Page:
ALBUQUERQUE, N.M. (AP) — Methane emissions from oil and natural gas production in New Mexico are higher than what state and federal regulators have measured and the failure to capture the pollution is costing the state revenues and royalties, environmentalists said Thursday.
Representatives with the nonprofit Environmental Defense Fund released a report that aims to quantify the amount of methane intentionally released through venting or flaring processes as well as gas lost through unintentional leaks.
New Mexico's producers are emitting 570,000 tons of methane annually, amounting to more than $27 million in lost tax revenues and royalties that could otherwise be used for government programs and services, according to the report.
Jon Goldstein, director of regulatory and legislative affairs for the Environmental Defense Fund, said the report represents a snapshot of the volume and scope of methane emissions across all land types, from state and federal to private and tribal lands.
"What this new report emphasizes is that methane is a big problem for the state but it's an even larger opportunity," he said. "I like to think of it as a multi-hundred-million-dollar piece of low-hanging fruit in a time of tight state budgets."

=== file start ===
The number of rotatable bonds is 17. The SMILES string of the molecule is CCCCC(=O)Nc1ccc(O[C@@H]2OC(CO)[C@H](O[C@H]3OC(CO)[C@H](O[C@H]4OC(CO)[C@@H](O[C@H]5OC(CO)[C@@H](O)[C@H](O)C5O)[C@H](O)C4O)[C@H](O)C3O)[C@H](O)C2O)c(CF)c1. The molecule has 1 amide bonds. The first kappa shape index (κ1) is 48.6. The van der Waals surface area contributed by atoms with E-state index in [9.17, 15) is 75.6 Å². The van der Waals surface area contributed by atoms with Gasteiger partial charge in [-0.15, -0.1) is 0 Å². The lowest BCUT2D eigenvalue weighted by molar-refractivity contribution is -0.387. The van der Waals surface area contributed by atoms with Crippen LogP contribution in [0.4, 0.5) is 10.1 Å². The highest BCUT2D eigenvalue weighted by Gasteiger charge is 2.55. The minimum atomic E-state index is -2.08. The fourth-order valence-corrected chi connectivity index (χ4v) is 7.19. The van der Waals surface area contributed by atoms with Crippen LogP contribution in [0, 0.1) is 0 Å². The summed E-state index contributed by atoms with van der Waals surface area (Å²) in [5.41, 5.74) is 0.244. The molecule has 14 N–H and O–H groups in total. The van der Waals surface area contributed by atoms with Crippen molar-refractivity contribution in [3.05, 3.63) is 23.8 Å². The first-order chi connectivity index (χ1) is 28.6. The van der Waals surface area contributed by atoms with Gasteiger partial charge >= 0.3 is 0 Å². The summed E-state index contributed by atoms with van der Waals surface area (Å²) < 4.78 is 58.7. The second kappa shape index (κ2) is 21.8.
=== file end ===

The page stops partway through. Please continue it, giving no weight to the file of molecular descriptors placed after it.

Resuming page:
Overall, the oil and gas industry contributes about one-third of New Mexico's budget each year and employs more than 100,000 workers.
Goldstein and U.S. Sen. Tom Udall, a Democrat, told reporters during a conference call that the state is missing out on an opportunity to collect more money from producers.
Industry officials argue that producers are already taking steps to capture more of the methane due to economic incentives but that estimates from critics of lost revenues and royalties are based on inflated natural gas prices.
The industry also has argued that venting and flaring is sometimes unavoidable given limits on pipeline capacity and other factors.
The latest report follows testimony provided to a legislative panel last week in which state regulators presented figures showing a more than 50 percent decrease in emissions from venting and flaring over the past year.
Industry officials pointed to the reductions and argued that federal regulations called for by environmentalists and Democratic U.S. Sen. Tom Udall would result in higher costs and ultimately job and revenue losses.
The New Mexico Oil and Gas Association said the loss to the state's general fund could top $750 million if the regulations are kept in place.
Association director Ryan Flynn said producers in New Mexico already have been reducing the footprint of their operations and increasing gas capture efforts, some of which include using drones and other technology to monitor for leaks at well sites and other locations.
"These market-based solutions are the key to helping oil and gas producers continue these reductions, rather than Udall's expensive regulations," Flynn said.
Udall said he and his Democratic colleagues will continue to push for the protection of the Obama-era rules. Dozens of Democrats signed on to a letter sent last week to Interior Secretary Ryan Zinke.
The senator acknowledged Thursday that some energy companies have stepped up but that without regulations, others will do nothing to address the problem.